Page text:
FAA Drone Rules Go Into Effect

Rules adopted in June are now active
Author:
Publish date:
Social count:
0
FAA Clears Way For News Drones promo image

WASHINGTON– Transportation Secretary Anthony Foxx and Federal Aviation Administration Administrator Michael Huerta announced the implementation of the first operational rules for routine commercial use of small unmanned aircraft systems (UAS or “drones”). The regulations adopted on June 21, 2016 officially take effect today, Aug. 29.

The provisions of the new rule – formally known as Part 107 –are designed to minimize risks to other aircraft and people and property on the ground.

The FAA has several processes in place to help users take advantage of the rules that go into effect today with regard to waivers and use in various air-space classifications.

The FAA is offering a process to waive some of the rule’s restrictions if an operator demonstrates the proposed flight will be conducted safely under a waiver. Users must apply for these waivers. The FAA is issuing more than 70 waivers today, Aug.29, based on petitions for Sec. 333 exemptions. These waivers will be posted on Sept. 1. The majority of the approved waivers were for night operations under Part 107.

Users can operate their unmanned aircraft in Class G uncontrolled airspace without air traffic control permission. Operations in Class B, C, D and E airspace need air traffic approval. Users must request access to controlled airspace via the electronic portal at www.faa.gov/UAS.

The FAA will evaluate airspace authorization requests using a phased approach. Operators may submit their requests starting today, but air traffic facilities will receive approved authorizations, if granted, according to the following tentative schedule:

Class D & E Surface Area: Oct. 3, 2016
Class C:Oct. 31, 2016
Class B: Dec. 5, 2016

The FAA said it would make every effort to approve requests as soon as possible, but the actual processing time would vary, depending on the complexity of an individual request and the volume of applications the FAA receives. The agency is urging users to submit requests at least 90 days before they intend to fly in controlled airspace.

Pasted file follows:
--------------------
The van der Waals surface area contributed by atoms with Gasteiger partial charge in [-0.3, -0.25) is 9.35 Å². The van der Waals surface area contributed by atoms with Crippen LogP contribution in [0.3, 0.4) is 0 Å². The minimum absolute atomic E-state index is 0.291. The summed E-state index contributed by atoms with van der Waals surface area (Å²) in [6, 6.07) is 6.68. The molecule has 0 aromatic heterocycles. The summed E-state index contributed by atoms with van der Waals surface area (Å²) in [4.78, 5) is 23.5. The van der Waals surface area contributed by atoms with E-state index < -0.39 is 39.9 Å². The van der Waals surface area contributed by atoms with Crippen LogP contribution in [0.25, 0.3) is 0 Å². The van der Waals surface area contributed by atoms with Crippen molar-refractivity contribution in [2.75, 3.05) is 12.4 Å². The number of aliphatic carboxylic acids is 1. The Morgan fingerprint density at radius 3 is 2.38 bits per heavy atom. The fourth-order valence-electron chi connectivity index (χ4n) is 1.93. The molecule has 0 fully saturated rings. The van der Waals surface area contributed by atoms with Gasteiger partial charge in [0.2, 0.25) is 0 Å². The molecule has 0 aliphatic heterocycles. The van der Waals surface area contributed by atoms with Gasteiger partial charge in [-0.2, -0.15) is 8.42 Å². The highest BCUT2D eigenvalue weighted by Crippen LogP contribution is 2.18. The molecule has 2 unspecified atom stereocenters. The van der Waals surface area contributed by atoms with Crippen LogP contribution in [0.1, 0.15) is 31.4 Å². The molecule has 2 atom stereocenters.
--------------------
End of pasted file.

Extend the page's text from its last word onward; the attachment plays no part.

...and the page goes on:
The FAA said it would use safety data from each phase to ensure appropriate mitigations are in place as small UAS operations are integrated into controlled airspace.

Testing also becomes available today. Testing centers nationwide can now administer the Aeronautical Knowledge Test required under Part 107. After an operator passes the test, she or he must complete an FAA Airman Certificate and/or Rating Application to receive a remote pilot certificate.

It may take up to 48 hours for the website to record that the applicant has passed the knowledge test. The FAA expects to validate applications within 10 days. Applicants will then receive instructions for printing a temporary airman certificate, which is good for 120 days. The FAA will mail a permanent Remote Pilot Certificate within 120 days.

In the future, the FAA said it also would address operations not covered by Part 107 without a waiver, including operations over people, beyond-line-of-sight operations, extended operations, flight in urban areas, and flight at night.

Part 107 does not apply to model aircraft. Model aircraft operators must continue to satisfy all the criteria specified in Sec. 336 of Public Law 112-95 (which is now codified in part 101), including the stipulation they be operated only for hobby or recreational purposes.